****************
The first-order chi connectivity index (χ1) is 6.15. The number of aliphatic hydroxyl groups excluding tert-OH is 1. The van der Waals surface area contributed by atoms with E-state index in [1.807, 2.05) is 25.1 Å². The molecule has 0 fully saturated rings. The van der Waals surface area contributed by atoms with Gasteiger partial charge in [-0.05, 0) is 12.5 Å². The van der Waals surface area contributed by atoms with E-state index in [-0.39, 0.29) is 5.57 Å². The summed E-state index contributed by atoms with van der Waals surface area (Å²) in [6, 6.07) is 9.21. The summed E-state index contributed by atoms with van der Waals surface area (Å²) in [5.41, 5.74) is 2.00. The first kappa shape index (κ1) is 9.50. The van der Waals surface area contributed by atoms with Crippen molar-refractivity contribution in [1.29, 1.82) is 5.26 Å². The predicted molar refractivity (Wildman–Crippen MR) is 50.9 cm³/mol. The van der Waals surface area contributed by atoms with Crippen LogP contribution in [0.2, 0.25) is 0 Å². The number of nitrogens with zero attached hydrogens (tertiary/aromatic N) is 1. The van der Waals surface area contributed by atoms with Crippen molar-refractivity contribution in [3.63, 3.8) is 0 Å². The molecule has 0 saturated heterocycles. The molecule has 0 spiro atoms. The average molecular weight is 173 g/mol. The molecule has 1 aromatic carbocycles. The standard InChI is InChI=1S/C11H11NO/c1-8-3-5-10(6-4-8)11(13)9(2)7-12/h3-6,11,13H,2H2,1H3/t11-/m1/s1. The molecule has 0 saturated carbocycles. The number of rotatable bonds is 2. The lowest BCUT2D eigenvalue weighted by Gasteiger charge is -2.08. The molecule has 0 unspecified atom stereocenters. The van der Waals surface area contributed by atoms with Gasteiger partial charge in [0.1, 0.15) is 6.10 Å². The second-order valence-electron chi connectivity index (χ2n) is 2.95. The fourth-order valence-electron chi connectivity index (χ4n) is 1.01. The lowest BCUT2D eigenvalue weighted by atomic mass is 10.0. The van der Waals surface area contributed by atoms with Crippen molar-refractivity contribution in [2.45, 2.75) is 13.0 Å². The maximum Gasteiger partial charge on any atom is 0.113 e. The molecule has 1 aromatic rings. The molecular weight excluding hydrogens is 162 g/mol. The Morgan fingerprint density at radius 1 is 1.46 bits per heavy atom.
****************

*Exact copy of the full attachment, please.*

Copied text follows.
The first-order chi connectivity index (χ1) is 6.15. The number of aliphatic hydroxyl groups excluding tert-OH is 1. The van der Waals surface area contributed by atoms with E-state index in [1.807, 2.05) is 25.1 Å². The molecule has 0 fully saturated rings. The van der Waals surface area contributed by atoms with Gasteiger partial charge in [-0.05, 0) is 12.5 Å². The van der Waals surface area contributed by atoms with E-state index in [-0.39, 0.29) is 5.57 Å². The summed E-state index contributed by atoms with van der Waals surface area (Å²) in [6, 6.07) is 9.21. The summed E-state index contributed by atoms with van der Waals surface area (Å²) in [5.41, 5.74) is 2.00. The first kappa shape index (κ1) is 9.50. The van der Waals surface area contributed by atoms with Crippen molar-refractivity contribution in [1.29, 1.82) is 5.26 Å². The predicted molar refractivity (Wildman–Crippen MR) is 50.9 cm³/mol. The van der Waals surface area contributed by atoms with Crippen LogP contribution in [0.2, 0.25) is 0 Å². The number of nitrogens with zero attached hydrogens (tertiary/aromatic N) is 1. The van der Waals surface area contributed by atoms with Crippen molar-refractivity contribution in [3.63, 3.8) is 0 Å². The molecule has 0 saturated heterocycles. The molecule has 0 spiro atoms. The average molecular weight is 173 g/mol. The molecule has 1 aromatic carbocycles. The standard InChI is InChI=1S/C11H11NO/c1-8-3-5-10(6-4-8)11(13)9(2)7-12/h3-6,11,13H,2H2,1H3/t11-/m1/s1. The molecule has 0 saturated carbocycles. The number of rotatable bonds is 2. The lowest BCUT2D eigenvalue weighted by Gasteiger charge is -2.08. The molecule has 0 unspecified atom stereocenters. The van der Waals surface area contributed by atoms with Gasteiger partial charge in [0.1, 0.15) is 6.10 Å². The second-order valence-electron chi connectivity index (χ2n) is 2.95. The fourth-order valence-electron chi connectivity index (χ4n) is 1.01. The lowest BCUT2D eigenvalue weighted by atomic mass is 10.0. The van der Waals surface area contributed by atoms with Crippen molar-refractivity contribution in [2.45, 2.75) is 13.0 Å². The maximum Gasteiger partial charge on any atom is 0.113 e. The molecule has 1 aromatic rings. The molecular weight excluding hydrogens is 162 g/mol. The Morgan fingerprint density at radius 1 is 1.46 bits per heavy atom.